Gun Violence by Police
What is the problem?
Every year, police in America shoot and kill more than 1,000 people, and Black people are victims at a disproportionate rate. Curbing this gun violence requires confronting America’s history of racism, reimagining the role of police, and implementing policies that reduce police gun violence.
Gun violence is a uniquely American epidemic, as is gun violence by police. In addition to the loss of life and the family members and survivors’ pain, police shootings have a uniquely corrosive impact on the nation: patterns of police violence dramatically reduce public confidence in police and lead some community members to see them as part of the problem. The fear sown by these shootings makes neighborhoods less safe since law enforcement cannot do its part in preventing violent crime without the assistance of the community.
Any policing strategy must include these fundamental principles:
- A strong legal standard barring unnecessary police use of force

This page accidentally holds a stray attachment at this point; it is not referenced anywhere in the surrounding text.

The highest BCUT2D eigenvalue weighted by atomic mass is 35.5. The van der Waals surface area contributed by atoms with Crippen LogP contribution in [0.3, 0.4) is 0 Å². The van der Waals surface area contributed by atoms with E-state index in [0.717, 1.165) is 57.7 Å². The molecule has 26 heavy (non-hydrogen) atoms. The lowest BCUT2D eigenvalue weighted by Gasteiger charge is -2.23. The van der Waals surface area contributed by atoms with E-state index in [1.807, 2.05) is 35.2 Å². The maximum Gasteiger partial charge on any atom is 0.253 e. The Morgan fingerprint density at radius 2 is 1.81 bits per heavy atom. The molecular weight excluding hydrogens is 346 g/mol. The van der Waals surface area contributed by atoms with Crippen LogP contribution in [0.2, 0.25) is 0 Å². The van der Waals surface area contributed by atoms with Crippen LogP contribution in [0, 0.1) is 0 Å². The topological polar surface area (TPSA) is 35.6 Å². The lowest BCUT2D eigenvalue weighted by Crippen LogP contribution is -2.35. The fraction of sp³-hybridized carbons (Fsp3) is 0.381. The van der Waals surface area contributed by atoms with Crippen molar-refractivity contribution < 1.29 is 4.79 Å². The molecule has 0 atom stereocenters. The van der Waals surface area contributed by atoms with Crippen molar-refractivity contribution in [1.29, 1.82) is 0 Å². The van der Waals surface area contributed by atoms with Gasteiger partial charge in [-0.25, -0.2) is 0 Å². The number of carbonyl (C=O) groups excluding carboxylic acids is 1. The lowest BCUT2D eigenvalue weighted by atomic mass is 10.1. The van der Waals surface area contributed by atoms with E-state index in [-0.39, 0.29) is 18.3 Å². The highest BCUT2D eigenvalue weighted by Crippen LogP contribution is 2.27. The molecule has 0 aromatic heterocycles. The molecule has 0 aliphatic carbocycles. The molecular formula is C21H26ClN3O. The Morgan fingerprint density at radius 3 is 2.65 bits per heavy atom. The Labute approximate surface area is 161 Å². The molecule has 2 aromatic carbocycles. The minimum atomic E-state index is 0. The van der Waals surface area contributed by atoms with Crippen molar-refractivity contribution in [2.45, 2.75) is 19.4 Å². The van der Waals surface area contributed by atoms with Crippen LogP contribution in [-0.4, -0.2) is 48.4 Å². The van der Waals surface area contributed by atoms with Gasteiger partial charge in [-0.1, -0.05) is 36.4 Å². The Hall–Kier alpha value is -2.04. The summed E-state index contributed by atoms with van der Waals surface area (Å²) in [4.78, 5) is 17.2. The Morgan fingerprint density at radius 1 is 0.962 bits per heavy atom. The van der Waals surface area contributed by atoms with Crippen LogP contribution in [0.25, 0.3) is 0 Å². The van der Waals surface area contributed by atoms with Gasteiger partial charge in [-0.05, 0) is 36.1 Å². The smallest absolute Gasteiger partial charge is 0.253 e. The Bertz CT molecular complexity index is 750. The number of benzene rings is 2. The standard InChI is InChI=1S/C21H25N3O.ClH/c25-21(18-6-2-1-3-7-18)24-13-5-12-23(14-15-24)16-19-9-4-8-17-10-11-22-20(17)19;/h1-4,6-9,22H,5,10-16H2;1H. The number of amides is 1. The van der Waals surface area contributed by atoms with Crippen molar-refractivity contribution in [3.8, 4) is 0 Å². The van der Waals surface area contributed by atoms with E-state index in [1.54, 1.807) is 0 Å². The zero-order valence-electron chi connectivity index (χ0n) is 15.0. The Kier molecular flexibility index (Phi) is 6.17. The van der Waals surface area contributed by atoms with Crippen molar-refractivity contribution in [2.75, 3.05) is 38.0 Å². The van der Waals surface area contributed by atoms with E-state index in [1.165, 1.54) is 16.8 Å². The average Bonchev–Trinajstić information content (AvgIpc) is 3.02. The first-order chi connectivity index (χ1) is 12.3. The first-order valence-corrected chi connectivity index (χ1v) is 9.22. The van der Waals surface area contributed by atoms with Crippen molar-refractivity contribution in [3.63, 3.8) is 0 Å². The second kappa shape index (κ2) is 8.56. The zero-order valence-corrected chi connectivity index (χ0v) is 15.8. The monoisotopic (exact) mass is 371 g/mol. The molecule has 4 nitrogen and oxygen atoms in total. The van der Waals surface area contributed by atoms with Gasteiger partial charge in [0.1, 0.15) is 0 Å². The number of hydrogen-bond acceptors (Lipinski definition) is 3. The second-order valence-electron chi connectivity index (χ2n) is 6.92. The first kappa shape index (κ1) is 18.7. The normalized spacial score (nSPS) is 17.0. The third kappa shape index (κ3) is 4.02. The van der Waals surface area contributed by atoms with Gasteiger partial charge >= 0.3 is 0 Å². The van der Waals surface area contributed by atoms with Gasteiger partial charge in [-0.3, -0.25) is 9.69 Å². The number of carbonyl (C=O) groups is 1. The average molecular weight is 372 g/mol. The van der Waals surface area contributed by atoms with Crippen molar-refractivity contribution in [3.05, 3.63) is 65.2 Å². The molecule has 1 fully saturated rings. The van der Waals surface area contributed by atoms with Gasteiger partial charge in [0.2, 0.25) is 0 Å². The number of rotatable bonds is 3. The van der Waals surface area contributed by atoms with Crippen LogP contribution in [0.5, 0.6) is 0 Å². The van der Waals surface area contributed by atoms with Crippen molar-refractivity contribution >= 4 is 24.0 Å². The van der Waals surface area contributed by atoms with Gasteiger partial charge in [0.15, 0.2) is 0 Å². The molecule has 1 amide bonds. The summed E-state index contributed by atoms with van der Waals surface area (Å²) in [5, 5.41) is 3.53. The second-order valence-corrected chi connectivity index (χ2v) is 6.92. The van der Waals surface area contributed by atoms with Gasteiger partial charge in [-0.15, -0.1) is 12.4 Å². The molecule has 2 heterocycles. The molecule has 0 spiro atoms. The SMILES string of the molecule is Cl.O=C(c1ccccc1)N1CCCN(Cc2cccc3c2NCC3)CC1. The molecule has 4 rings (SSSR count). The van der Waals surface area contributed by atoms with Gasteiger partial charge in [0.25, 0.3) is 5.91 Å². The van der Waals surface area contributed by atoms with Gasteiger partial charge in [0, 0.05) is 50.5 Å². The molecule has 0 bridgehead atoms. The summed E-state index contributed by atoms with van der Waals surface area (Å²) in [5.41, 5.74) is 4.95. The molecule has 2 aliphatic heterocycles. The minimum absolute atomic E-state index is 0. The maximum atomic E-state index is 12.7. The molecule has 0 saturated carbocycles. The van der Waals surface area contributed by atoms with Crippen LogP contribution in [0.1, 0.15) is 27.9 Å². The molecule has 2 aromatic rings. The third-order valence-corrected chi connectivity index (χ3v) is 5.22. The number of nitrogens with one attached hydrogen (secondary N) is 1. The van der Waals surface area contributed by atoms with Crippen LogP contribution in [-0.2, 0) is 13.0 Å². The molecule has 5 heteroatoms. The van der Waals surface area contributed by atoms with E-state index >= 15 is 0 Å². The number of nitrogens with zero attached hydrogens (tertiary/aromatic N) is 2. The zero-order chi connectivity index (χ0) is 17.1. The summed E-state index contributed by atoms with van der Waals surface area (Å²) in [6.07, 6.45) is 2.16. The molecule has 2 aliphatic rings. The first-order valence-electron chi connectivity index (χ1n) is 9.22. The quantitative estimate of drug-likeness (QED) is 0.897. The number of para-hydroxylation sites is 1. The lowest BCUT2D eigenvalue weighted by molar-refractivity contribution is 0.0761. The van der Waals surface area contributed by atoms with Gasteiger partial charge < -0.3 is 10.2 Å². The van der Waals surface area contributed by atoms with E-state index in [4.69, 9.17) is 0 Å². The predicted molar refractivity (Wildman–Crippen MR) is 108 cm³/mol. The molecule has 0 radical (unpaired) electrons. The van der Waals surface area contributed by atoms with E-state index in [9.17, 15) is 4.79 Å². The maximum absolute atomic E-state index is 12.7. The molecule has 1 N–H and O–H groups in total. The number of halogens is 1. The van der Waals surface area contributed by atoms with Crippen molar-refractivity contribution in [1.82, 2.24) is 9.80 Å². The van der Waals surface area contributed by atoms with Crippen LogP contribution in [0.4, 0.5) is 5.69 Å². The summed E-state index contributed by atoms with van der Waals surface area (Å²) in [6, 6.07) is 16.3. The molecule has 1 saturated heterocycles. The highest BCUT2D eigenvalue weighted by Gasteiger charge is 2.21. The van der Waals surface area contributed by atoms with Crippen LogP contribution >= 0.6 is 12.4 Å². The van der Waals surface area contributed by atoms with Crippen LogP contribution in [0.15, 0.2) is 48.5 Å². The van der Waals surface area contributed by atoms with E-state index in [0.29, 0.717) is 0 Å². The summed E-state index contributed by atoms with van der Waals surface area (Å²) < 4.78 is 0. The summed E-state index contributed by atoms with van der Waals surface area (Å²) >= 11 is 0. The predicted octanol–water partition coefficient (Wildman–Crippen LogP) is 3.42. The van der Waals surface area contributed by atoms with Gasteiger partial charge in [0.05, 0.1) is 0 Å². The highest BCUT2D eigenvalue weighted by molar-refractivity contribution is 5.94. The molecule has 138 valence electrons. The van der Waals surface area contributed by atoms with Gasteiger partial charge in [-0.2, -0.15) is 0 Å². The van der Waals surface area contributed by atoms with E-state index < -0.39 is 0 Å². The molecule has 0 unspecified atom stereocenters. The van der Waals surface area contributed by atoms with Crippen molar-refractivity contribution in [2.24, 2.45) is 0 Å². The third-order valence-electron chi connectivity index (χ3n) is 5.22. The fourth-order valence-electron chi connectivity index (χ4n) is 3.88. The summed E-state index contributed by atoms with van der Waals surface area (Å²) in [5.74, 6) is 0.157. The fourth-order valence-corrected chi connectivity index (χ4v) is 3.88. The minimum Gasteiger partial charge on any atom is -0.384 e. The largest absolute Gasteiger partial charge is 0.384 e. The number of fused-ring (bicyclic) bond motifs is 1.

- De-escalation, reducing officer bias, and a priority for positive law enforcement-community relationships through procedural justice
- Tools for officers at risk of misconduct
- A thorough and independent system for reviewing use of force incidents, and ensuring abusive officers can be disciplined and prosecuted
- Transparency about policies, procedures, and the use of force
Why is it an issue?
America’s gun violence epidemic includes gun violence by police.
As we have long heard from communities of color, police violence is gun violence. Indeed, 96 percent of the deaths of civilians caused by police are with a firearm, and Black people are the victims at a disproportionate rate—they are nearly three times more likely to be shot and killed by police than white people. Curbing this gun violence and the disproportionate impact it has on Black and brown communities will require the country to confront its history of racism and structural inequity. It will also require local stakeholders to reimagine the role of police and community in promoting public safety. Every jurisdiction in the country must have policies that reduce police gun violence, including strong guardrails on when police may use force against civilians, ensuring police are held accountable when force is used, and prioritizing de-escalation, dignity, and respect.
By the numbers
Every year, police in America shoot and kill more than 1,000 people.
96 percent of the deaths of civilians caused by police are with a firearm.